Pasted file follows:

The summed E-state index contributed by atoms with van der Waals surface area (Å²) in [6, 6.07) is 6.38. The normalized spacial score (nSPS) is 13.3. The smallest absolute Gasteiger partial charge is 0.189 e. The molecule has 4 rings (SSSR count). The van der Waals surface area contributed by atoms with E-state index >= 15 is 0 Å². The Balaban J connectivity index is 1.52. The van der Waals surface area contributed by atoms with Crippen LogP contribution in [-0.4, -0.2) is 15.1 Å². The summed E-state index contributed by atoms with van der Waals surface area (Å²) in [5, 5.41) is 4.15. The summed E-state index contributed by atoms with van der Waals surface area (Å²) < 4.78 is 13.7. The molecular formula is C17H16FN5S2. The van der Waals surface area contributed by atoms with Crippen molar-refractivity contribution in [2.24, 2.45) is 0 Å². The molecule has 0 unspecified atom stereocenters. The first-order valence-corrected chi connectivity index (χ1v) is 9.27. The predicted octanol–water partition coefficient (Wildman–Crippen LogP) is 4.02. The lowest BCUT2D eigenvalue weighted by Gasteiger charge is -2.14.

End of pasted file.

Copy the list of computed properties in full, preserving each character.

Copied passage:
The summed E-state index contributed by atoms with van der Waals surface area (Å²) in [6, 6.07) is 6.38. The normalized spacial score (nSPS) is 13.3. The smallest absolute Gasteiger partial charge is 0.189 e. The molecule has 4 rings (SSSR count). The van der Waals surface area contributed by atoms with E-state index >= 15 is 0 Å². The Balaban J connectivity index is 1.52. The van der Waals surface area contributed by atoms with Crippen LogP contribution in [-0.4, -0.2) is 15.1 Å². The summed E-state index contributed by atoms with van der Waals surface area (Å²) in [5, 5.41) is 4.15. The summed E-state index contributed by atoms with van der Waals surface area (Å²) < 4.78 is 13.7. The molecular formula is C17H16FN5S2. The van der Waals surface area contributed by atoms with Crippen molar-refractivity contribution in [2.24, 2.45) is 0 Å². The molecule has 0 unspecified atom stereocenters. The first-order valence-corrected chi connectivity index (χ1v) is 9.27. The predicted octanol–water partition coefficient (Wildman–Crippen LogP) is 4.02. The lowest BCUT2D eigenvalue weighted by Gasteiger charge is -2.14.